"So am I with you or am I against? I don't think it's that easy, we're lost in regret." This line (from "The Outsiders," featuring A Tribe Called Quest's Q-Tip) emerges as the central theme in Around the Sun -- R.E.M.'s 13th album -- which was released today. And, while it may take a few more listens than usual to differentiate among the many glum mid-tempo tracks on this album, I'd say Around the Sun is easily R.E.M.'s most cohesive album since Monster. Peter Buck, Mike Mills, and new drummer Bill Rieflin have finally emerged with a confident sound that incorporates the musical experimentation of Up and Reveal with the classic jingly-jangly R.E.M. we all remember from the Bill Berry era. In fact, I think Around the Sun compares favorably to the Automatic days, when the Athens boys enjoyed their widest popularity stateside with a similarly disconsolate set of songs.
Instead, for R.E.M. this time around, the political is personal. In fact, the band doesn't seem angry so much as disheartened. From the opening track (and first single) "Leaving New York" ("It's easier to leave than to be left behind") a large majority of songs on Around the Sun dwell not on political causes but on the "Aftermath" (also the name of the second single) of shattered relationships...the turmoil, bitterness, conflict, and -- eventually -- grudging acceptance that accompanies a love run its course. On the cascading "Make it All Ok": "So you worked out your excuses, turned away and shut the door. The world's too vast for us now, and you wanted to explore." On "High-Speed Train" (whose crunchy metallic drone makes the minor-key railroad rock of Driver 8 seem like a pleasure ride): "You've mirrored my best disguise and turned it back on me."
On "The Worst Joke Ever": "Some things don't hold up over the course of a lifetime." On "The Ascent of Man": "I'm so in love I won't attract, and with my hands tied I won't crack, 'cause in my mind I called you back." This despondent cloud over the album reaches its apex -- or nadir, actually -- in the album's relentlessly downbeat stand-out track, "Boy in the Well": "It's that sinking feeling, you know what it's bringing on...I see it, I feel it, this town is going wrong." Forget "Fall on Me": On Around the Sun, the sky has already fallen, and it's all about picking up the pieces.
To be sure, all this oppressive dwelling on lost loves can be tough to take, and I can see how some critics might feel like R.E.M. have hit a thematic rut here. Even "Wanderlust," the only relatively peppy track on the disc, doesn't avoid the album's general gloom: "Looks like the world revolves around me. Looks like it's falling down." Simply put, it's hard not to come out of a listen to Around the Sun feeling somewhat dejected. But the payoff is there, in a way, in the last track (strangely enough for R.E.M., also named "Around the Sun"): "Hold on world 'cause you don't know what's coming. Hold on world 'cause I'm not jumping off. Hold onto this boy a little longer, take another trip around the sun." Soon thereafter, in the final moments, "Around the Sun" changes keys, a ray of light pierces the clouds, and the album floats away in a sort-of-Beach-Boys shimmer (done much more successfully than any of the attempts to do this on Reveal): "Let my dreams set me free. Believe. Believe. Now now now now now now..."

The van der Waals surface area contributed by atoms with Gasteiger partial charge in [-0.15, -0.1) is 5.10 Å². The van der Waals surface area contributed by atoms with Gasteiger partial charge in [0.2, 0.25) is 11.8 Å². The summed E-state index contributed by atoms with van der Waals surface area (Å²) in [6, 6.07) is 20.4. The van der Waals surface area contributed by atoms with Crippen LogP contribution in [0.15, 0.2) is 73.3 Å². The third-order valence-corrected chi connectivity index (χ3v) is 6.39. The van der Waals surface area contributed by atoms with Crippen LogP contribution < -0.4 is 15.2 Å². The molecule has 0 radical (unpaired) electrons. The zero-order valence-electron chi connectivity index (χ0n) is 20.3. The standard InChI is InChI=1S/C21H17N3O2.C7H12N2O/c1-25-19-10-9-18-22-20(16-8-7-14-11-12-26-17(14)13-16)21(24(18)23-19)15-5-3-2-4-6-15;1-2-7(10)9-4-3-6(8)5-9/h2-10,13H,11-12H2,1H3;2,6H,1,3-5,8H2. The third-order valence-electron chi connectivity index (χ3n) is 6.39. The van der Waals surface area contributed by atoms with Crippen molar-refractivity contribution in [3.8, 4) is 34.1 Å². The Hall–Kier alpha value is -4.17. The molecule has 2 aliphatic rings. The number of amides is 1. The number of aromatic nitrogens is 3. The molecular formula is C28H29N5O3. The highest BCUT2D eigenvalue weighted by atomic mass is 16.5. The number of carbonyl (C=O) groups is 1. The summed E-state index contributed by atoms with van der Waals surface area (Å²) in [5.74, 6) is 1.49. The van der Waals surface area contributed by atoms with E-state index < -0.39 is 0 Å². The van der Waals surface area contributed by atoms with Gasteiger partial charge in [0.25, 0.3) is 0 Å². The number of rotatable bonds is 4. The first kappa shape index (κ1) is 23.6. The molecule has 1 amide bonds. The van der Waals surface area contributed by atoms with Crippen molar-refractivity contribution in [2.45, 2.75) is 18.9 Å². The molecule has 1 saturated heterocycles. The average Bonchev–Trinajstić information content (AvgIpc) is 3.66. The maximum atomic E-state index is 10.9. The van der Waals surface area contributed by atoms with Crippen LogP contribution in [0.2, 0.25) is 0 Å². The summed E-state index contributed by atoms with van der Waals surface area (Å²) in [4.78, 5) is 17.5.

As with love, Around the Sun seems to argue by the end, so with America. R.E.M. could easily have hammered the anti-Dubya agenda much harder on this album, and judging from early reports on the Vote for Change tour, it sounds like they'll be doing so extensively at their live shows. But, in a way, Around the Sun sets its goal at something broader. Don't let Dubya's travesty of an administration dishonor your admiration for the American ideal. And don't let the pains, compromises, and betrayals of this world steal from you your heart. "Do I even dare to speak? To dream? Believe?," asks "Around the Sun." The answer is Yes, "Give me a voice so strong
I can question what I have seen." Hold on to the dream. Believe.